Decentralization, indirect tax reform and fiscal federalism in India

Raghbendra Jha

    Research output: Chapter in Book/Report/Conference proceedingChapter


    It is a time honoured cliche that India is a country of immense diversity. In operational terms, a well-established and functioning federalism is a dire necessity for effective governance of the country. A fundamental requirement for this is the establishment of a relationship of trust between all principal stakeholders in India's federal set-up: the central government, states, regions and even villages and panchayats. This involves inter alia that all stakeholders be clear about their responsibilities and rights and that financial flows between these stakeholders are predictable and easily understood. This, of course, does not imply a financial straitjacket but the clear enunciation of rules and circumstances under which departures from the established norms would be undertaken. Such arrangements would require constant review, updating and recalibration of the entire gamut (and not piecemeal) of federal relations - tax, expenditure and transfers. This is particularly important at this time since there is widespread agreement that states have become the new engines of economic growth in India whence inter-state and centre-state financial relations should remain positioned on an even keel to ensure high economic growth and the consequent poverty reduction.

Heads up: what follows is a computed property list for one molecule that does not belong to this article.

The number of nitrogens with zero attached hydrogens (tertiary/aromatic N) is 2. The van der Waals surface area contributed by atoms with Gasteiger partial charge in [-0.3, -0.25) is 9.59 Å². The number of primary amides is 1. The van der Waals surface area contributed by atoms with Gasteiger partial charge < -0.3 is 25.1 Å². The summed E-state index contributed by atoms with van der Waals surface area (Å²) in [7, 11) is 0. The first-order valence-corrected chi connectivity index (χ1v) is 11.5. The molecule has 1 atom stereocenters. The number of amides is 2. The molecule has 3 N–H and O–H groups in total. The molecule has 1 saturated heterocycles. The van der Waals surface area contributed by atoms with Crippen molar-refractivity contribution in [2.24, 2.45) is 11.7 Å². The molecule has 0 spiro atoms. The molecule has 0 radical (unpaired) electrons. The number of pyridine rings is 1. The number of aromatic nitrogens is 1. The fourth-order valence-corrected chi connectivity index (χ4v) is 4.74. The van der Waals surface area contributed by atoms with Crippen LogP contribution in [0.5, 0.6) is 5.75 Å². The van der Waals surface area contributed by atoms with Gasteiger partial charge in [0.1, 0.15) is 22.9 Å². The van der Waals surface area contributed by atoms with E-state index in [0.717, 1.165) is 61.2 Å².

Original languageEnglish
    Title of host publicationIndia's Fiscal Policy Prescriptions, Pragmatics and Practice
    Editors Supriyo De
    Place of PublicationUnited Kingdom
    PublisherCambridge University Press
    ISBN (Print)9781107152632
    Publication statusPublished - 2017


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